One of my favorite discussions during my M.B.A. studies was on the adoption of new technology, concepts or processes — often referred to as “The Innovation Life Cycle.” The instructor displayed a bell curve with “innovators” and “early adopters” at the beginning (the “ambassadors”), “early majority” and “late majority in the middle (the “supporters” and “neutrals,” respectively), and the “laggards” and “saboteurs” (the “defectors” and “adversaries,” respectively).
I love innovation, disruptive technology, and unique perspectives.
During my career in public relations and marketing communications, I’ve had the opportunity to think about The Innovation Life Cycle and how it applies to many of my clients. Sometimes clearly communicating the benefit of a new technology or concept can be challenging. But that pales in comparison in getting others to believe the communication and embrace the product or idea being promoted.
I blame dogma for this.
Dogma’s a good word to know. Per The Century Dictionary it means:
- noun – A settled opinion; a principle, maxim, or tenet held as being firmly established.
- noun – A principle or doctrine propounded or received on authority, as opposed to one based on experience or demonstration; specifically, an authoritative religious doctrine.
- noun – Authoritative teaching or doctrine; a system of established principles or tenets, especially religious ones; specifically, the whole body or system of Christian doctrine, as accepted either by the church at large or by any branch of it.
In layman’s terms, some folks are just stuck in their ways and there’s no changing ’em!
I’ve been pondering dogma of late because one of my clients, Benjamin Bikman, Ph.D., recently used it in a discussion we had. Dr. Bikman is a metabolic scientist who specializes in the study of insulin resistance. He talks all about it in his wonderfully insightful, just-released book, “Why We Get Sick.” He says insulin resistance is at the heart of nearly every chronic disease and other health disorder, including heart disease, cancer, cerebrovascular disease, Alzheimer’s disease, and diabetes.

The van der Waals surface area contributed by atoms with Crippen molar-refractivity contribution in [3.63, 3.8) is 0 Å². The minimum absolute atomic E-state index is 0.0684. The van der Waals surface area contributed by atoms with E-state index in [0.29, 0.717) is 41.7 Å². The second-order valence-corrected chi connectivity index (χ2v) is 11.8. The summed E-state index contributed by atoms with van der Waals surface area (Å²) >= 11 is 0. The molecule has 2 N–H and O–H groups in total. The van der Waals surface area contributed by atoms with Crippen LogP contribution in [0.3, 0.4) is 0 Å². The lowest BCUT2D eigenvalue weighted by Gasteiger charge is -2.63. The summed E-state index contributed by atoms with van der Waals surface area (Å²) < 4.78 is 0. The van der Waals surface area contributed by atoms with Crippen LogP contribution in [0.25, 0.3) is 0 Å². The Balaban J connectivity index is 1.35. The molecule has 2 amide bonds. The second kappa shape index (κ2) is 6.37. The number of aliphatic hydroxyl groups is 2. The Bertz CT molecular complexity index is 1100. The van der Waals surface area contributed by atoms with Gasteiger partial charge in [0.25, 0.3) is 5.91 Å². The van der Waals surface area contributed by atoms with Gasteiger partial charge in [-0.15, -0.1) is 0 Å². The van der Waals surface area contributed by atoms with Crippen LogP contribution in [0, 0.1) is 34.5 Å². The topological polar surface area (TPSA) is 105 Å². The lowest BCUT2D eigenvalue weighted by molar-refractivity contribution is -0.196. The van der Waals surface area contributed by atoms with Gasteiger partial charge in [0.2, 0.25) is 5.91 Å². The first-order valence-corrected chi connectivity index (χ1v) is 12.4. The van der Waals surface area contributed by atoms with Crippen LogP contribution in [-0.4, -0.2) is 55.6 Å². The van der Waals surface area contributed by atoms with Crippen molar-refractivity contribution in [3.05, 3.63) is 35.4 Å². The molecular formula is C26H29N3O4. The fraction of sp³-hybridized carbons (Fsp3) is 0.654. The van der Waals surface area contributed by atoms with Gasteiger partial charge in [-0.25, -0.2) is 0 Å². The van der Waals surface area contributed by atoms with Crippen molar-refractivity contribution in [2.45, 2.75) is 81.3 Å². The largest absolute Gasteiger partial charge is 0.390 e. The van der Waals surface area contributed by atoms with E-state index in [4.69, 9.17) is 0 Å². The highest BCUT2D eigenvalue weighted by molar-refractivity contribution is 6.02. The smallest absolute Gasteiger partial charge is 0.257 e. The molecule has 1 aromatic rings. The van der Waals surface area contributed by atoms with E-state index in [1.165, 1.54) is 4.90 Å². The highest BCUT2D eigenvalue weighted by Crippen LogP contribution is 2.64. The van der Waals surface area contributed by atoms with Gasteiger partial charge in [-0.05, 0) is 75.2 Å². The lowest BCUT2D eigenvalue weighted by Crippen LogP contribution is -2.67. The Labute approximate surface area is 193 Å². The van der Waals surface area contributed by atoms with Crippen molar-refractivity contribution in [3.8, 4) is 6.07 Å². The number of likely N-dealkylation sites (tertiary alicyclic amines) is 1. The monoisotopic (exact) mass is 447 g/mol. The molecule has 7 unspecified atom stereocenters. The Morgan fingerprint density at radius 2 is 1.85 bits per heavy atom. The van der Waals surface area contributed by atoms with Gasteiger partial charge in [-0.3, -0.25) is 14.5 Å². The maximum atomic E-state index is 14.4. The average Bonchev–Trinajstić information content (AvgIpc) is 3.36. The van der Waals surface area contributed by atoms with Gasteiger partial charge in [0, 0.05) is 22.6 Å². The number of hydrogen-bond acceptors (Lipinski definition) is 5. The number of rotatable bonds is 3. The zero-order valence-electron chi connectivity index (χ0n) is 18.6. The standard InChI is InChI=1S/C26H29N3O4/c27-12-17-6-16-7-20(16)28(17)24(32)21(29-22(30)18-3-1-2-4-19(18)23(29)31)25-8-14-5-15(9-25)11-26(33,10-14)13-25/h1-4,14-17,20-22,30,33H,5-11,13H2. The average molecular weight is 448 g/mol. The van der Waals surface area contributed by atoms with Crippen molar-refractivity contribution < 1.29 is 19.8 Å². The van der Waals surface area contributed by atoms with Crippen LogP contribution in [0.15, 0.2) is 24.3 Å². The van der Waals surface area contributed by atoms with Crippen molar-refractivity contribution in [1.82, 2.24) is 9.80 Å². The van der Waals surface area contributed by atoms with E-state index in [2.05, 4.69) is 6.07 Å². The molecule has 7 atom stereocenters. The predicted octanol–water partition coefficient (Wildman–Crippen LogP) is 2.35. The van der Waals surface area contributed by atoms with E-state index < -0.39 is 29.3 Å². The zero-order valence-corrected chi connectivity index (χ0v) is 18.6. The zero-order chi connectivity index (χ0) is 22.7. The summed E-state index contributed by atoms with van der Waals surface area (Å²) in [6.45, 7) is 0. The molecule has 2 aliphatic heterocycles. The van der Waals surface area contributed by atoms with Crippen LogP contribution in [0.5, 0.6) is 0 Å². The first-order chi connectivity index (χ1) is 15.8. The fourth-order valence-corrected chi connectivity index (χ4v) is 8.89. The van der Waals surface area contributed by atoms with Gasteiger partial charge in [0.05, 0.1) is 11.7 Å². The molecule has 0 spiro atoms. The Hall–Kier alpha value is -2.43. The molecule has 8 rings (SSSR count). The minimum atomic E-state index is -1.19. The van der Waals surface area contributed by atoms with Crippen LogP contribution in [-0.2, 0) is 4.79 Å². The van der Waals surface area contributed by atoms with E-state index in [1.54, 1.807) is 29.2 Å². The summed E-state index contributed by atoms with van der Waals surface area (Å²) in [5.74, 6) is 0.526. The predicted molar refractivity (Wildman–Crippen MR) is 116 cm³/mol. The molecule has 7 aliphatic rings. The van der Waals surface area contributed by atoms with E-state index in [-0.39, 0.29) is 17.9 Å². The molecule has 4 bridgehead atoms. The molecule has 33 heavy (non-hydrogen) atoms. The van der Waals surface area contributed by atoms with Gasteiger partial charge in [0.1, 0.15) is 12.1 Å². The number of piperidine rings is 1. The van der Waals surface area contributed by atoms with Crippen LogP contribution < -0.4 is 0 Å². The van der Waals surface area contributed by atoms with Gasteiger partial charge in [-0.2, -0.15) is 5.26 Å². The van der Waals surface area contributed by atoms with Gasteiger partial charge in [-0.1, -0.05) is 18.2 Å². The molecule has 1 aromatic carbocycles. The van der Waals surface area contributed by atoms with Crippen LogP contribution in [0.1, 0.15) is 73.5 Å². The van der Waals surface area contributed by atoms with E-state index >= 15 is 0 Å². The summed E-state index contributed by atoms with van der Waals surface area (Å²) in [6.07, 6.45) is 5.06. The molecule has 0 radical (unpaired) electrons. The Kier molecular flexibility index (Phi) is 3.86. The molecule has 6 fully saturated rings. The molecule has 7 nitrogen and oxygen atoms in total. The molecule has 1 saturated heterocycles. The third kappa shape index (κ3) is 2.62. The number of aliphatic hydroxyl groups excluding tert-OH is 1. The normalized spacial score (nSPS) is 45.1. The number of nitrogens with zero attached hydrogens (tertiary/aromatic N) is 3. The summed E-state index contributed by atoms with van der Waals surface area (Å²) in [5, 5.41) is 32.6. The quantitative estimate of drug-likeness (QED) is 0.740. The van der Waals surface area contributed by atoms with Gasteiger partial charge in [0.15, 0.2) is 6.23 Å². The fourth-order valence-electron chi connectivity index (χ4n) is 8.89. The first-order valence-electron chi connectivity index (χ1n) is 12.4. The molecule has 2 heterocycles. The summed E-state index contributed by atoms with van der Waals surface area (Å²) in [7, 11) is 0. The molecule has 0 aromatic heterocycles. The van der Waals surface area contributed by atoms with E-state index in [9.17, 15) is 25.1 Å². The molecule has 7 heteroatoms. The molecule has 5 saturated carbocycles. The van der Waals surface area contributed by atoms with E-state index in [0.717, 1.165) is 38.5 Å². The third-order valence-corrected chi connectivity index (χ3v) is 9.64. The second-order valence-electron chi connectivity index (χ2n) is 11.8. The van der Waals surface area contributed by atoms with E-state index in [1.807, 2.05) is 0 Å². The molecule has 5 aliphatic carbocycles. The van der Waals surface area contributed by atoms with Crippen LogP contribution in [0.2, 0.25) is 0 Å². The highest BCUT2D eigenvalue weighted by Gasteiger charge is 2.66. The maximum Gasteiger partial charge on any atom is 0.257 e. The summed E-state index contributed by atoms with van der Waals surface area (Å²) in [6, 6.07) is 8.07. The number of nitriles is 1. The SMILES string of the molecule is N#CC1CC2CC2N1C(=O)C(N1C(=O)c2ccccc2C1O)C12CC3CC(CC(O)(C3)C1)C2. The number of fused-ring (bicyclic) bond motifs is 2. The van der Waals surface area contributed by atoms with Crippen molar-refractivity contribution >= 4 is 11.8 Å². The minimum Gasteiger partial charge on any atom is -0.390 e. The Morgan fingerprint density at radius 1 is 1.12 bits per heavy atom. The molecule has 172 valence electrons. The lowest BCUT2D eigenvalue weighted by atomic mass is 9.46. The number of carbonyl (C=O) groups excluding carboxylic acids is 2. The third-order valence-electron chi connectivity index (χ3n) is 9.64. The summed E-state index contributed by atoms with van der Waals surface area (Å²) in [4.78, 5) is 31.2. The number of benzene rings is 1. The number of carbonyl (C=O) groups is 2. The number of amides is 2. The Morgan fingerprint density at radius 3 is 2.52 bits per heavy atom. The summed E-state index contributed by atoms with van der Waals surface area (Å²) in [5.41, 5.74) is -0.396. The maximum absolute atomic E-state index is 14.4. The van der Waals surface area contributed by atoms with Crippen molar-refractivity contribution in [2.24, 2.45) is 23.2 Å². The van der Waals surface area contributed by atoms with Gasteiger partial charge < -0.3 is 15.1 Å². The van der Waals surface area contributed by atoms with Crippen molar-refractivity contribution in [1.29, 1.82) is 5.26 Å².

But it’s what he said about type 2 diabetes that I found especially fascinating.
He said doctors are trained (i.e., in their “system of established principles or tenets”) to measure glucose levels to diagnose diabetes. However, if they were to measure insulin resistance instead, type 2 diabetes could be diagnosed years earlier.
Of course, I asked Dr. Bikman, “Then why don’t doctors check patients for insulin resistance?” His response was something like, “Because they’re stuck in the dogma of their training. Diagnosing diabetes by measuring glucose levels is the way it’s always been done.”
That’s one of the reasons he decided to write his book. He has years and years of research to back up the need to start taking insulin resistance far more seriously. As a PR pro pitching him as a source expert to the press, I love how he’s completely fact-based, no opinion. Everything he says can be backed up by research.
If you want to read about the warning signs that indicate you may have insulin resistance and what steps to take to reverse it (including specific diet recommendations), then I suggest you pick up a copy of his book (it’s available wherever books are sold).
Hopefully, our PR campaign to promote Dr. Bikman’s books is wildly successful and many doctors are convinced to break free of their dogma and be early adopters of Dr. Bikman’s advice. Fortunately, his extensive research is already causing some medical doctors to change how they’re practicing medicine so they can more effectively treat their patients.
When there’s something that seems out of the norm, different, or contradictory to our belief system, may we have the ability to be sufficiently open minded to at least look into it? If our due diligence reveals it will be a change for the good, then it’s only common sense we adopt it and tell others about it. After all, are any of you out there still buying and playing 8-track tapes?